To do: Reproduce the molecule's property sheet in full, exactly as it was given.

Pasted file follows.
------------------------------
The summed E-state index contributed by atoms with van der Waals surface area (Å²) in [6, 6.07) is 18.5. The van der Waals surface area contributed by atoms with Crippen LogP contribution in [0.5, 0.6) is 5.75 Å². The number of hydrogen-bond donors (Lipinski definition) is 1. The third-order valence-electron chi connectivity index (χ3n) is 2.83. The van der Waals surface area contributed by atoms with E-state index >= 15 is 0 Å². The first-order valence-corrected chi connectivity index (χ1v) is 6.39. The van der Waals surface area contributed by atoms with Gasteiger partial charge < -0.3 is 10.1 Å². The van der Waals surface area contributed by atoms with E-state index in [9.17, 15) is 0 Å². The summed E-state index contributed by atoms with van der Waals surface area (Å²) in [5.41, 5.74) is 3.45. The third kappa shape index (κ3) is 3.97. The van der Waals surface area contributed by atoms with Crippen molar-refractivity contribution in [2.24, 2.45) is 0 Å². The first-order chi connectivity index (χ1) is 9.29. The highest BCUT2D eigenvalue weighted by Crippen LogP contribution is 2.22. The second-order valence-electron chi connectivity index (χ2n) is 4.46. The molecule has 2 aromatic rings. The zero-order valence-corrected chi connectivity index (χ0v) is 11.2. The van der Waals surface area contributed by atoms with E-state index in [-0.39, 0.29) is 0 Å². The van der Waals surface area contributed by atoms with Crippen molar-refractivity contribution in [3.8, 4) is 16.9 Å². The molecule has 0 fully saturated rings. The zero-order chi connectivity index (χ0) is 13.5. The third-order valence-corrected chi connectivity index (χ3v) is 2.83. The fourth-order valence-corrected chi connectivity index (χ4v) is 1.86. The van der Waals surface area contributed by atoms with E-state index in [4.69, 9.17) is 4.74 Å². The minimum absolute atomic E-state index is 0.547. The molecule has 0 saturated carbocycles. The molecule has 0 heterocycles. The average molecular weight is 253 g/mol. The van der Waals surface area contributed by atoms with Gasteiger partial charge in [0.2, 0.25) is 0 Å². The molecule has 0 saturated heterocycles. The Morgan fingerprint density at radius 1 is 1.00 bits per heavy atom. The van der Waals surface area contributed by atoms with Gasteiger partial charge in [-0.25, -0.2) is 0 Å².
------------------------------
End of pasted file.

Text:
The summed E-state index contributed by atoms with van der Waals surface area (Å²) in [6, 6.07) is 18.5. The van der Waals surface area contributed by atoms with Crippen LogP contribution in [0.5, 0.6) is 5.75 Å². The number of hydrogen-bond donors (Lipinski definition) is 1. The third-order valence-electron chi connectivity index (χ3n) is 2.83. The van der Waals surface area contributed by atoms with E-state index >= 15 is 0 Å². The first-order valence-corrected chi connectivity index (χ1v) is 6.39. The van der Waals surface area contributed by atoms with Gasteiger partial charge < -0.3 is 10.1 Å². The van der Waals surface area contributed by atoms with E-state index in [9.17, 15) is 0 Å². The summed E-state index contributed by atoms with van der Waals surface area (Å²) in [5.41, 5.74) is 3.45. The third kappa shape index (κ3) is 3.97. The van der Waals surface area contributed by atoms with Crippen molar-refractivity contribution in [2.24, 2.45) is 0 Å². The first-order chi connectivity index (χ1) is 9.29. The highest BCUT2D eigenvalue weighted by Crippen LogP contribution is 2.22. The second-order valence-electron chi connectivity index (χ2n) is 4.46. The molecule has 2 aromatic rings. The zero-order valence-corrected chi connectivity index (χ0v) is 11.2. The van der Waals surface area contributed by atoms with E-state index in [-0.39, 0.29) is 0 Å². The van der Waals surface area contributed by atoms with Crippen molar-refractivity contribution in [3.8, 4) is 16.9 Å². The molecule has 0 fully saturated rings. The zero-order chi connectivity index (χ0) is 13.5. The third-order valence-corrected chi connectivity index (χ3v) is 2.83. The fourth-order valence-corrected chi connectivity index (χ4v) is 1.86. The van der Waals surface area contributed by atoms with E-state index in [4.69, 9.17) is 4.74 Å². The minimum absolute atomic E-state index is 0.547. The molecule has 0 saturated carbocycles. The molecule has 0 heterocycles. The average molecular weight is 253 g/mol. The van der Waals surface area contributed by atoms with Gasteiger partial charge in [0.2, 0.25) is 0 Å². The molecule has 0 saturated heterocycles. The Morgan fingerprint density at radius 1 is 1.00 bits per heavy atom. The van der Waals surface area contributed by atoms with Gasteiger partial charge in [-0.25, -0.2) is 0 Å².